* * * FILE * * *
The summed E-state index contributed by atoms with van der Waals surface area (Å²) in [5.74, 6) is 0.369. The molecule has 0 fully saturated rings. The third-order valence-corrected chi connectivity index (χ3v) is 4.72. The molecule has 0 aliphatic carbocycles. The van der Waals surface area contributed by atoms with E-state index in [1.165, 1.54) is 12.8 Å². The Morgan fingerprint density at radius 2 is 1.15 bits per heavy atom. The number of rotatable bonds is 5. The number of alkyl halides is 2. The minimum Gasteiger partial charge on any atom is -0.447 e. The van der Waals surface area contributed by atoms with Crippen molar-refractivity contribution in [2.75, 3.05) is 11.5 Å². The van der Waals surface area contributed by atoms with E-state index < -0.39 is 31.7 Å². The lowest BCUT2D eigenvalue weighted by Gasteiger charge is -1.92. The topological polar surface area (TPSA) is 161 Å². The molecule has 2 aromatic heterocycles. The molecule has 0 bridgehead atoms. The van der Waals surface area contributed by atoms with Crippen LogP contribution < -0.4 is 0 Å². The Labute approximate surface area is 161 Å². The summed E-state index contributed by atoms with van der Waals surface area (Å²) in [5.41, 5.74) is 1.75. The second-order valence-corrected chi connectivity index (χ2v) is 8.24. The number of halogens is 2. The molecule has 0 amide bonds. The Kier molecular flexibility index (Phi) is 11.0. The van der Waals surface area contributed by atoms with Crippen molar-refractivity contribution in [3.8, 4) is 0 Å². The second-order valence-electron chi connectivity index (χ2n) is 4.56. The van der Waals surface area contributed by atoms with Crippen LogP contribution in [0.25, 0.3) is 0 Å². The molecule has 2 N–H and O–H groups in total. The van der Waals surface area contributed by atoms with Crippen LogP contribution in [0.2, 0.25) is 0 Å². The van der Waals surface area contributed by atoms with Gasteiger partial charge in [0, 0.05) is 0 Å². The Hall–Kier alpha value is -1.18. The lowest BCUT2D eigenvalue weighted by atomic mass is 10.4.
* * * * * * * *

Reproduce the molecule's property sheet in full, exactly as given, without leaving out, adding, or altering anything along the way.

The summed E-state index contributed by atoms with van der Waals surface area (Å²) in [5.74, 6) is 0.369. The molecule has 0 fully saturated rings. The third-order valence-corrected chi connectivity index (χ3v) is 4.72. The molecule has 0 aliphatic carbocycles. The van der Waals surface area contributed by atoms with E-state index in [1.165, 1.54) is 12.8 Å². The Morgan fingerprint density at radius 2 is 1.15 bits per heavy atom. The number of rotatable bonds is 5. The number of alkyl halides is 2. The minimum Gasteiger partial charge on any atom is -0.447 e. The van der Waals surface area contributed by atoms with Crippen molar-refractivity contribution in [2.75, 3.05) is 11.5 Å². The van der Waals surface area contributed by atoms with E-state index < -0.39 is 31.7 Å². The lowest BCUT2D eigenvalue weighted by Gasteiger charge is -1.92. The topological polar surface area (TPSA) is 161 Å². The molecule has 2 aromatic heterocycles. The molecule has 0 bridgehead atoms. The van der Waals surface area contributed by atoms with Crippen LogP contribution < -0.4 is 0 Å². The Labute approximate surface area is 161 Å². The summed E-state index contributed by atoms with van der Waals surface area (Å²) in [5.41, 5.74) is 1.75. The second-order valence-corrected chi connectivity index (χ2v) is 8.24. The number of halogens is 2. The molecule has 0 amide bonds. The Kier molecular flexibility index (Phi) is 11.0. The van der Waals surface area contributed by atoms with Crippen molar-refractivity contribution in [3.8, 4) is 0 Å². The second-order valence-electron chi connectivity index (χ2n) is 4.56. The van der Waals surface area contributed by atoms with Crippen LogP contribution in [0.25, 0.3) is 0 Å². The molecule has 2 N–H and O–H groups in total. The van der Waals surface area contributed by atoms with Crippen LogP contribution in [0.2, 0.25) is 0 Å². The van der Waals surface area contributed by atoms with Gasteiger partial charge in [0, 0.05) is 0 Å². The Hall–Kier alpha value is -1.18. The lowest BCUT2D eigenvalue weighted by atomic mass is 10.4.